Joe Ranft. Storyboard sketch for Monsters, Inc. 2001. Courtesy of Pixar Archives. © Disney Enterprises, Inc.

Academy Award–winning animation filmmaker and author John Canemaker presents an illustrated lecture based on his new book Two Guys Named Joe (Disney Editions, 2010), an immensely entertaining and insightful portrait of the legendary animation storytellers Joe Grant (1908–2005) and Joe Ranft (1960–2005). In his long career at Disney, Grant helped create such masterworks as Snow White and the Seven Dwarfs (1937), Pinocchio (1940), Fantasia (1940), Dumbo (1941), Make Mine Music (1946), and Lady and the Tramp (1955), as well as more recent hits like Beauty and the Beast (1991) and The Lion King (1994). Ranft, a Pixar creative cofounder and storyboard artist, is widely celebrated for his imaginative and irreverent contributions to such recent classics as The Brave Little Toaster (1987), Who Framed Roger Rabbit (1988), The Little Mermaid (1989), Tim Burton’s The Nightmare Before Christmas (1993), Toy Story (1995), James and the Giant Peach (1996), Toy Story 2 (1999), Monsters, Inc. (2001), and Cars (2006).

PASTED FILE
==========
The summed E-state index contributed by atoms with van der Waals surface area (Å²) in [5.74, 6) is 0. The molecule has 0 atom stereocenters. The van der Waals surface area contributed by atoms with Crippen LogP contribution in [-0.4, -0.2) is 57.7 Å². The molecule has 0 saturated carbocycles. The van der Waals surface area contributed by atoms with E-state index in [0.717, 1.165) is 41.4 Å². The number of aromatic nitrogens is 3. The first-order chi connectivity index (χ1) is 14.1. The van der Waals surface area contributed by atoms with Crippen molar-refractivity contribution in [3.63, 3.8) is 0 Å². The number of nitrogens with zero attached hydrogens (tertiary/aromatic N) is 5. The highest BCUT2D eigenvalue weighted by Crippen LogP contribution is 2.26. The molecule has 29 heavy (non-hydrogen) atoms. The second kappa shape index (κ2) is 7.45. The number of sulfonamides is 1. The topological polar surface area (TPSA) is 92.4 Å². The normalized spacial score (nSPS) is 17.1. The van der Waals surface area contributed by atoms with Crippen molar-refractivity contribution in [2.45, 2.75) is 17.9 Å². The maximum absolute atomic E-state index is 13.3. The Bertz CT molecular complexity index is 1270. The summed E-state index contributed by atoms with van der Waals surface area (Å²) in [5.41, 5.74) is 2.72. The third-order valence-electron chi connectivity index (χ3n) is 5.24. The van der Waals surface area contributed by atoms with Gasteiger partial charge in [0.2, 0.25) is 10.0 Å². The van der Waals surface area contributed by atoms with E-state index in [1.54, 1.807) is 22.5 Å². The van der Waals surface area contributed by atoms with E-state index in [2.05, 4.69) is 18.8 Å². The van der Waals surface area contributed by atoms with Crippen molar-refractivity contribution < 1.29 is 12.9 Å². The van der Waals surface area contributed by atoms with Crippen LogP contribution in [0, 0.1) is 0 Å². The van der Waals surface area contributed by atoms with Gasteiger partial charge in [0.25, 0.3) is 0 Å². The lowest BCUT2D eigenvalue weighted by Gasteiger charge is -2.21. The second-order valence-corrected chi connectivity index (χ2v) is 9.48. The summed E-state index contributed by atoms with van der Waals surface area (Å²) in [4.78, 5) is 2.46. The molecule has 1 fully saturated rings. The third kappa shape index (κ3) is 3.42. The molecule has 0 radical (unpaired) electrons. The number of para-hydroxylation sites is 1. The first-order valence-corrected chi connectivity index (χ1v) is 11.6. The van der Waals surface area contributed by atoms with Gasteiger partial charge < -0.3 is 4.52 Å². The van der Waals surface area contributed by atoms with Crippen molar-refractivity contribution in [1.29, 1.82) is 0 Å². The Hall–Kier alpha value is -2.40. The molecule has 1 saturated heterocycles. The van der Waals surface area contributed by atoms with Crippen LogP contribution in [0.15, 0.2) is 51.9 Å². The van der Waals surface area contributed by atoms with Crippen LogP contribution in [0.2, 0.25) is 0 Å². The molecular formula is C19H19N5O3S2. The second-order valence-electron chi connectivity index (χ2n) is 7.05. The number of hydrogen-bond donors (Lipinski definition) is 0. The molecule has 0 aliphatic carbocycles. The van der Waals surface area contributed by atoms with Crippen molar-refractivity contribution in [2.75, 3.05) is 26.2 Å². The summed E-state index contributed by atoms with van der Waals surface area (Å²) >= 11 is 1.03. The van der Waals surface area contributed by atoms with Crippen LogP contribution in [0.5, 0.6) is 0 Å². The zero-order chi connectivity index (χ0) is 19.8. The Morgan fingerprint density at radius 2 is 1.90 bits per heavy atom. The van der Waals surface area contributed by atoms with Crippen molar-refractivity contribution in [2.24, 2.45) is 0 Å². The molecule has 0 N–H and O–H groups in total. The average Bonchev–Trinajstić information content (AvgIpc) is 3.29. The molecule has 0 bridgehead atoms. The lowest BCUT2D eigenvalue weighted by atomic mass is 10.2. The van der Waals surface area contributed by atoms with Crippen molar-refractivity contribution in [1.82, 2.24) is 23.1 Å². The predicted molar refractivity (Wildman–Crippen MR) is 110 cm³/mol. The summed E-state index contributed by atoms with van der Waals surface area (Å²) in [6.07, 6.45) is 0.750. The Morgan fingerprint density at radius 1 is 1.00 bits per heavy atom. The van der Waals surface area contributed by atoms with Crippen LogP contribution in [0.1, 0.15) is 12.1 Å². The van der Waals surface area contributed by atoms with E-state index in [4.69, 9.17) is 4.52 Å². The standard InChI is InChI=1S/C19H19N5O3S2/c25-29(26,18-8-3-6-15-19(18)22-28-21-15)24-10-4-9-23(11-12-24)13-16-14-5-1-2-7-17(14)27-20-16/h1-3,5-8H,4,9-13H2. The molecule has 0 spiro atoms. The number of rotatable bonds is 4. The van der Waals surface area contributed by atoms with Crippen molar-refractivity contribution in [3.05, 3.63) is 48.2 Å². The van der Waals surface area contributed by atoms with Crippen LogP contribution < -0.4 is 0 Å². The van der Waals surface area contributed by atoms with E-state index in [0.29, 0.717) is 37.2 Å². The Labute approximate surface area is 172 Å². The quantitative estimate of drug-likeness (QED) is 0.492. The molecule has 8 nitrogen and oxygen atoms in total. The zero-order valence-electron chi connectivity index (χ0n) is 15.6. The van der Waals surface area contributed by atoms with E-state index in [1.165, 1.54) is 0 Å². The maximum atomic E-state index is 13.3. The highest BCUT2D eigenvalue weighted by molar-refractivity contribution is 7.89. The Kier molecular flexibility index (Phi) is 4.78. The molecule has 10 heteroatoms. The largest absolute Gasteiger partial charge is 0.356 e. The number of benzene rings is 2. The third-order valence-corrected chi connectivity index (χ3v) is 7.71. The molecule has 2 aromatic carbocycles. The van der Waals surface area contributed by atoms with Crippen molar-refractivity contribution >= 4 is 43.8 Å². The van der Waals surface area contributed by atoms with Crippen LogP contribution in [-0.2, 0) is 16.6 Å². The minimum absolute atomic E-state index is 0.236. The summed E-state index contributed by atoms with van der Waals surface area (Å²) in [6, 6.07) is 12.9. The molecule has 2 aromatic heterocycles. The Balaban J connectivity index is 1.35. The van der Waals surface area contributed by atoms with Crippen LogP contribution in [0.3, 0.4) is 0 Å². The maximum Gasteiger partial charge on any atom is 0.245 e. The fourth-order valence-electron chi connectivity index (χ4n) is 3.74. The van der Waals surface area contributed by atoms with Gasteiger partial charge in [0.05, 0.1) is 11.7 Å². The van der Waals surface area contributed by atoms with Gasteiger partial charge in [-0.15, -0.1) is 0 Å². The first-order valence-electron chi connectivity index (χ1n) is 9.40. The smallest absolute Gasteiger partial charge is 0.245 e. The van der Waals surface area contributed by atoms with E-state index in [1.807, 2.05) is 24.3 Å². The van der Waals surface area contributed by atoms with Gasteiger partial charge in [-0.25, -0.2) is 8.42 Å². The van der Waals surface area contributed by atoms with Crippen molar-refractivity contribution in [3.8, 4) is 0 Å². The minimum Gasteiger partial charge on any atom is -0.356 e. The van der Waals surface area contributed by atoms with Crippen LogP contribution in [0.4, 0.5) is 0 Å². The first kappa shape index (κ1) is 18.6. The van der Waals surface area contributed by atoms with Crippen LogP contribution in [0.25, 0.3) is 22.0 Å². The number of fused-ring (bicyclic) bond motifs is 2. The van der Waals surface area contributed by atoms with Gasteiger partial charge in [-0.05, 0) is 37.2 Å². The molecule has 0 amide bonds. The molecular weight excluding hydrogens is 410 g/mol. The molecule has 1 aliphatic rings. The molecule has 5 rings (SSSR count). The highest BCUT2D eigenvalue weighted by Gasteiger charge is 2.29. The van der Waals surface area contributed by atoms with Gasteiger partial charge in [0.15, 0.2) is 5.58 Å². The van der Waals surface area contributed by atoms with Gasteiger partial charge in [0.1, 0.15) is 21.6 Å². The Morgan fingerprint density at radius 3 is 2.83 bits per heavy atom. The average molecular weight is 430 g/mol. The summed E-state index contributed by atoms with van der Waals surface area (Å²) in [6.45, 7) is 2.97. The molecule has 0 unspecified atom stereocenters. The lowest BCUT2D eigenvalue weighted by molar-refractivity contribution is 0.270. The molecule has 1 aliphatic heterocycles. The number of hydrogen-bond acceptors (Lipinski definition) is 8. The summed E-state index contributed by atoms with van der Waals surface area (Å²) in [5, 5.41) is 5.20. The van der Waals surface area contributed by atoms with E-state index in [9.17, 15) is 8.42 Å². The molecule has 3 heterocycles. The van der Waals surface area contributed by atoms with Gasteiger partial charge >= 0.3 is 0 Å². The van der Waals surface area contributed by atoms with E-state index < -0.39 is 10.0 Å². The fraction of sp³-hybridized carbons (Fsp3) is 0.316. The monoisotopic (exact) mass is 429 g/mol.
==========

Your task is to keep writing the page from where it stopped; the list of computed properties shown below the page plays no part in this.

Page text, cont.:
Canemaker will sign copies of his book after the lecture on October 1. On October 2, MoMA pays tribute to these master animation storytellers with a selection of wonderful animated features and shorts—including Fun with Mr. Future (1982), which hasn’t been screened in nearly thirty years.

Organized by Joshua Siegel, Associate Curator, Department of Film. Special thanks to Howard Green and Wendy Lefkon.

If you would like to reproduce an image of a work of art in MoMA's collection, or an image of a MoMA publication or archival material (including installation views, checklists, and press releases), please contact Art Resource (publication in North America) or Scala Archives (publication in all other geographic locations).

If you would like to license audio or video footage produced by MoMA, please contact Scala Archives (all geographic locations) at firenze@scalarchives.com.

If you would like to reproduce text from a MoMA publication or moma.org, please email text_permissions@moma.org. If you would like to publish text from MoMA's archival materials, please fill out this permission form and send to archives@moma.org.

This record is a work in progress. If you have additional information or spotted an error, please send feedback to digital@moma.org.